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HomeExecutive BriefCOP28 crowds: a dangerous distraction or a sign of success?

COP28 crowds: a dangerous distraction or a sign of success?

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Flashy country pavilions, corporate-sponsored cocktail parties, and a smorgasbord of side events have turned the annual U.N. climate summit into what some say is a trade show or circus.

In this year’s gleaming host city of Dubai, billboards advertise the benefits of wind energy, climate ambition, and Exxon Mobil’s carbon capture projects.

And with a record 84,000 registered attendees, this year’s Conference of the Parties, or COP28, is a far cry from the first in Berlin in 1995, a low-key affair with fewer than 4,000 delegates focused on multilateral climate change cooperation.

This is seen by some as a sign of success and by others as a dangerous distraction from the business of combating climate change, as over the past nearly three decades, global oil demand, carbon emissions, and temperatures have marched steadily upward.

“It’s a lobby fest where polluters can schmooze with politicians, all under the guise of tackling climate change,” Pascoe Sabido, a researcher at the Corporate Europe Observatory, which scrutinises corporate influence on policy-making, said.

The United Nations and COP backers say the planet would be much worse off without them.

For Alden Meyer, a senior associate at think tank E3G who has attended every COP, the carnival-like atmosphere is a positive sign of increasing global engagement in the climate crisis, even if it meant long queues for food and coffee.

“It’s a three-ring circus, and it is a good thing. It means the issue has reached critical mass,” Meyer said.

Lisa Jacobson, president of the 65-member Business Council for Sustainable Energy, which represents the energy efficiency, natural gas, and renewable energy industries, agrees.

Jacobson recalls that in 2000 in The Hague, the turnout was so low that everyone fit into one auditorium. Having more than 80,000 people attend is something she only dreamed of.

“It’s all we wished for,” she said.

PLEDGES

Countries have adopted a strategy of announcing voluntary pledges and initiatives at the start of COPs. These are meant to set a positive tone as delegations grind through two weeks of tough negotiations.

In Dubai, this process went into overdrive with a succession of non-binding agreements, from promises to triple global renewable energy and nuclear power capacity to speeding the shift from coal and helping farmers improve soil quality.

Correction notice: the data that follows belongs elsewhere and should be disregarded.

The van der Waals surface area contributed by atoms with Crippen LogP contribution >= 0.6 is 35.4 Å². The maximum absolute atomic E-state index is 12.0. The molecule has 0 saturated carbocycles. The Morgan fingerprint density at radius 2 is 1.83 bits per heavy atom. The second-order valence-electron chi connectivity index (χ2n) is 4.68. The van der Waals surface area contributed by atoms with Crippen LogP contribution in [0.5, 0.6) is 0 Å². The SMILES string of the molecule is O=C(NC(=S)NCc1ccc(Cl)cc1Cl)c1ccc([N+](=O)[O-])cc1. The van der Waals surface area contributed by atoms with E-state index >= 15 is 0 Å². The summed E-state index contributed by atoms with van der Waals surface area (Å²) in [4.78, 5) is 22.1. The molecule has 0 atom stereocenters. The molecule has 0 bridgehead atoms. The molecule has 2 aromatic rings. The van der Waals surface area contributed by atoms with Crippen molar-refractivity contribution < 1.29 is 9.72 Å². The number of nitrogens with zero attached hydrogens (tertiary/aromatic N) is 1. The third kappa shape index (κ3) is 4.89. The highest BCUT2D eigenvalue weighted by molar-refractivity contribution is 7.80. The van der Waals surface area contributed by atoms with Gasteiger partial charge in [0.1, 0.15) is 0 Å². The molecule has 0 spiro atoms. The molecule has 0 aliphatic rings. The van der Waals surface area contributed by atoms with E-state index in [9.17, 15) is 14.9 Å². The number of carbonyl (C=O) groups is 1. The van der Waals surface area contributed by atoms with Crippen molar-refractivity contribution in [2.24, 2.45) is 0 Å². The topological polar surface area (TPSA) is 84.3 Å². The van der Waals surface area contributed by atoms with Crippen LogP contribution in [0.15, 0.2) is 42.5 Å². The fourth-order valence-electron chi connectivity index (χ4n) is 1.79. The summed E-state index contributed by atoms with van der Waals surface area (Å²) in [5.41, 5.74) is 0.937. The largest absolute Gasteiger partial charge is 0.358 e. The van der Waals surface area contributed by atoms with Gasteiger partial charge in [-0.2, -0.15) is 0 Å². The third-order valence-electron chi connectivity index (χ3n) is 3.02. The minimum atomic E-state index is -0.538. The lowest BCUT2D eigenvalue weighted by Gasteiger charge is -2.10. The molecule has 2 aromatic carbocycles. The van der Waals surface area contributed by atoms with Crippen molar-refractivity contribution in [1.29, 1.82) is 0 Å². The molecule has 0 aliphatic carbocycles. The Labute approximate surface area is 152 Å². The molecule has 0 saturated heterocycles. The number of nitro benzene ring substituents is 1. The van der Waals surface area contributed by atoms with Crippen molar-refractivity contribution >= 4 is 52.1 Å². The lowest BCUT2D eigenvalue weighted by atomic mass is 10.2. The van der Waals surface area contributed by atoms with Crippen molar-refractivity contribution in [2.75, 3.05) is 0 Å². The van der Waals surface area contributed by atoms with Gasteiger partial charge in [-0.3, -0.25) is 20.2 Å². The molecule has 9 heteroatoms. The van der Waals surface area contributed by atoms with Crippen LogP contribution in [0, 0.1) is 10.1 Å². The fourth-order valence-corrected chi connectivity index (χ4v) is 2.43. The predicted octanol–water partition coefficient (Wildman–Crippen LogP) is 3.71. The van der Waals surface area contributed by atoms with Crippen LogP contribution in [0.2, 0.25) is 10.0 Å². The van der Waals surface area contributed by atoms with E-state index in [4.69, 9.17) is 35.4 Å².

Others proved more contentious, with oil and gas companies promising to decarbonise their operations rather than reduce production of the fossil fuels responsible for global warming.

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In the first five days of COP28, dozens of voluntary partnerships were launched or expanded, and at least 37 new financial pledges were made, the Global Strategic Communications Council, which is tracking the promises, said.

Delegates walk at Dubai’s Expo City during the United Nations Climate Change Conference (COP28) in Dubai, United Arab Emirates, on December 4, 2023. Reuters/Thaier Al-Sudani Acquire Licencing Rights

Some worry that pledges could distract from the real business.

“We’re always and increasingly cautious about the proliferation of additional declarations and pledges promoted at the COP,” said Daniel Lund, special adviser on climate to the island nation of Fiji.

“Fiji has joined calls in the past that were meant to be long-standing initiatives but were quickly forgotten.”

Indonesian President Joko Widodo, at a G77-China summit on the sidelines of COP28, said on Sunday that these pledges look good but divert attention from what developed countries need to do now to combat climate change.

“COP28 must be an event to accelerate implementation, not a show of ambition,” he said.

Jake Schmidt, director of international programmes at the Natural Resources Defence Council, said the pledges require accountability to prevent an epidemic of “file and rget.”

“While they create momentum for the talks at hand, it’s not clear there are a lot of mechanisms to hold people accountable to deliver,” he added.

BIG OIL

While oil companies have always had COP presences, U.N. documents show, they have largely operated behind the scenes.

But in Dubai, the COP28 president’s day job is running the UAE state oil firm, while heavy hitters such as Exxon Mobil CEO Darren Woods have been in the front row of high-level events.

Drillers also briefly took the spotlight with a UAE-led pledge among 50 oil and gas companies, including Exxon, to cut CO2 emissions from their operations.

“The promises made clearly fall short of what is required,” U.N. Secretary General Antonio Guterres told business leaders.

The UAE, an OPEC member, has argued that fighting climate change does not have to mean eliminating fossil fuels because technologies can be deployed to keep emissions from the atmosphere—a position that has drawn widespread criticism.

For former U.S. Vice President Al Gore, the whole COP process needs a rethink.

“When you have a petrostate in charge of the process, then we have this ridiculous situation where the main polluters have to give their permission for the world to make common-sense decisions to save the future of humanity,” he said.

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